One of the last details that was left unfinished in the den was the presence of wall plates on the newly added “pallet wall”. We could have attached the old plates, but they were white plastic, and didn’t compliment the rustic wood look very well. Originally I planned on using a scrap piece of pallet plank to make the them, but it might have been pallet overkill. Instead I used a leftover piece of basswood I had from something I wood burned, and tried my new letter set wood burning tips Holly got me for +mas and the new wood burner (with adjustable heat settings!) my mum got me for +mas. They worked awesome, so I made a paper template of the switch then used a carving knife to cut out the hole and bevel the edges slightly inward. I used my new countersink set I bought just before +mas (for finishing my brother’s giant ruler) to drill / countersink some holes for flush mounted screws – just like real store bought wall plates! I spent a few minutes sanding, then slapped a single coat of stain on and the light switch plate was done.
I had to make two outlet plates as well, which were ever easier. I just traced the old wall plate onto a piece of basswood, marked the holes and did all the cutting with a jigsaw this time. I still used the carving knife to bevel the edges inward slightly, but the jigsaw was a lot quicker and easier on my thumb for removing the bulk of the wood. I managed to make both these plates in a fraction of the time it took me to make the single light switch cover.
In total I’d say it took me about an hour to make and attach all three. Unfortunately, it took me three months to get to that hour, but only Holly is keeping track of that. And as my friend Chef Adi says, “You can’t rush perfection!”.
Although I have managed to avoid cellphone ownership for a large part of my life (come to think of it, I think I’ve owned more pagers than I have cell phones… remember pagers?) from time to time it’s been necessary that I have a cell phone. It’s always been a work related thing, and that’s the case with my current phone. When I got this job I was given a phone and told to keep it on me. So far I’ve used it three times for work texts, twice for personal texts, and I’ve taken about two hundred photos with it. If they’re going to insist I have a phone with a camera, I’m going to insist I take pictures of all the random shit I encounter that makes me stop and think – the fuck is that?
The photo above is permanent marker on the side of a set of steel shop shelves. The shelves have been stored away for years and will soon be put to use in our newly expanded shop. Not sure who Pookie is, but someone likes him / her.
This is some case that was on the second floor of the shop. I asked what it was for, but no one knows. It’s got some sweet squirrel / horse art on it, and either JVK or 2UK had it monogrammed but no one knows who JVK or 2UK are.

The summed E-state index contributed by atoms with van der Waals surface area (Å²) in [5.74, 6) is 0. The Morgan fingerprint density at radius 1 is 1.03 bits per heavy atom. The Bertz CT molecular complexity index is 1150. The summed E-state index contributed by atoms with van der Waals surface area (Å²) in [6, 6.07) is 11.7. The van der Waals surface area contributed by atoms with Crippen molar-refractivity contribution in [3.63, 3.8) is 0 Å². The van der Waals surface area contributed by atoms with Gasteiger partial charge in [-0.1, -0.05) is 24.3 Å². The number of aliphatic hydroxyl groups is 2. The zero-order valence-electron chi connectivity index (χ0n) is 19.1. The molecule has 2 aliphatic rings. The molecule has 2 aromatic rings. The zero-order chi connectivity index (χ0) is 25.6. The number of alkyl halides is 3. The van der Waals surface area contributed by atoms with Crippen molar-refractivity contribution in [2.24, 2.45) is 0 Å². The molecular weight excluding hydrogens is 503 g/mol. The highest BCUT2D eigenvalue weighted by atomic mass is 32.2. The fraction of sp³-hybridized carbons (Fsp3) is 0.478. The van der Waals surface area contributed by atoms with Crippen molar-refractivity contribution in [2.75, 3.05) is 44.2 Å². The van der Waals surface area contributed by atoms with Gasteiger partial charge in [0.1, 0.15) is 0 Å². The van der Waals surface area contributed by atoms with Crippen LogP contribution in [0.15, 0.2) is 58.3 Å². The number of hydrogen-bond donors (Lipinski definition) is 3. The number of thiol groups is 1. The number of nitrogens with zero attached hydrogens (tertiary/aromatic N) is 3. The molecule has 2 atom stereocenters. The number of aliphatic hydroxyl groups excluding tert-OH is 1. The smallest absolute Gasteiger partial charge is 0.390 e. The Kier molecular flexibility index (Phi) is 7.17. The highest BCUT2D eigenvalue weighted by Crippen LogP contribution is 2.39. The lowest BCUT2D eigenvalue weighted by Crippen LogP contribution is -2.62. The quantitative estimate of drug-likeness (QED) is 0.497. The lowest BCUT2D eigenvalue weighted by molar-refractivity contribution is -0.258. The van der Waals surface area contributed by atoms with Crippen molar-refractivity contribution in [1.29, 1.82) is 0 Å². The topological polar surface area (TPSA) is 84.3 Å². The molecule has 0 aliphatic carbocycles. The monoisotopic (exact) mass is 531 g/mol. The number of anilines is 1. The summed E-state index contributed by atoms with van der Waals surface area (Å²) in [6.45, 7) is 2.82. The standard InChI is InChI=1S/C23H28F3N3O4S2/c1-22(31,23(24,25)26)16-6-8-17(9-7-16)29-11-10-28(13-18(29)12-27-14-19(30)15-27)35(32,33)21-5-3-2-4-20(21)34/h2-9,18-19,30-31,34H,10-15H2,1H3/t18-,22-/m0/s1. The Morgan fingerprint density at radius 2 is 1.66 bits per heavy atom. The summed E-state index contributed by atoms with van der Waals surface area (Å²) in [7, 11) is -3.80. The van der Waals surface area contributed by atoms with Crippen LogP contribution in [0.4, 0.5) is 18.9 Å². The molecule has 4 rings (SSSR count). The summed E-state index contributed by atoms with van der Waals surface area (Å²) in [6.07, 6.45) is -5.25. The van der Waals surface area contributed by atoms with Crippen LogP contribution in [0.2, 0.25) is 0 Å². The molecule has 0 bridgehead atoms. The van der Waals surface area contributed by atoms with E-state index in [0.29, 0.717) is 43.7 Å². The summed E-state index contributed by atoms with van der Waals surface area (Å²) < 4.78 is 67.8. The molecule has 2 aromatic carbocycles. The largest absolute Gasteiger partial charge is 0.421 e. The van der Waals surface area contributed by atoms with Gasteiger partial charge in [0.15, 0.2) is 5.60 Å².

This is a panel of a carpet at a nursery school we built cabinets for. I found this funny because the two guys I work with are always using the name Zippy when they can’t think of someone’s name, or they need an imaginary scapegoat to blame a mistake they made on. The same way people say “so-and-so” , or “what’s-his-face”.
This one is Rex. Back once again after hearing the sounds of power tools screeching from across the vineyard. I decided to take a sandwich break and share a little with the handsome wanderer before he got back on the road.
I’m guessing this isn’t what they had in mind when they gave me the phone, or how my boss expects me to be spending my time, but let’s face it… it’s going to happen.
If you’re not familiar with Pinochle I’m not surprised. In my family I grew up playing with my parents, grandparents, aunts and uncles whenever enough of us got together and there was a deck around. It’s a fun game for four somewhat similar to Euchre, but with a lot more cards. I’ll spare you the formal explanation of the rules since it would likely confuse and bore us both, plus I’m not really sure the way we play is the official rules. My grandmother was continuously under suspicion for cheating, and some of us suspect that the rules we were taught were more what best suited her and not what the Pinochle gods intended. Regardless of whether or not we’re doing it “right” most of us have a great time whenever we play. I say most of us because my father claims he’s not a fan of playing cards, but I don’t think I’m alone when I say that’s bullshit.
A few years ago my mum asked me if, given my newly acquired woodworking skills, I could make her a nice container for a Pinochle deck and score sheet. I promised to try, and went out to buy some wood. I bought two nice five quarter slabs. One ash and one walnut. My hopes was to route out a few pockets in each piece, hinge the two together and add a latch. Simple. But no. I tried a few times to set my router up to do what I needed, but with a lack of shop space and literally no spare scrap wood to use for making jigs, things got messy. My router isn’t the best, it’s the cheapest. With tools I’ve learned that price matters. Still, I bet a pro could do what I wanted to do with any cheap piece of shit.
This xmas (probably about seven or eight years after buying the wood) I decided to try again. I figured having a big shop at my disposal, and lots of jig making material I could accomplish what I had in mind. But no. The router I had to use was crap. The depth wouldn’t stay locked, the collet wouldn’t stay tight, and the bit was too dull. I ended up trashing one portion of the ash plank and decided to quit while I still had enough usable wood to try again one day. Beaten, but not defeated, I decided to improvise. I decided to use a box I already had, and make an insert to fit inside. Not what I had intended, but it would still be pretty awesome I figured.
I had a piece of basswood in the shed perfect for the insert, so I went and bought a couple Euchre decks (a Pinochle deck consists of four Euchre decks, minus the nines) which I used to measure the the dimensions of the insert. I also picked up a pack of note pads, which I trimmed down to fit in the bottom of the box using a scrap piece of wood, a few clamps and a knife. I then stuck a pencil in my drill, locked the trigger with an rubber band and sanded all the yellow paint off. While the glue was drying on the insert I started burning the design into the top of the box. When all that was done, I sanded everything one last time with 600 grit paper and stained it, pencil and all, a nice oak colour.
Still not what I was hoping to make, but for now it will do. One day when my skills, shop, and tools are up to par I will make what I see in my mind. At least now my mum has something other than a sandwich bag to store her new cards in.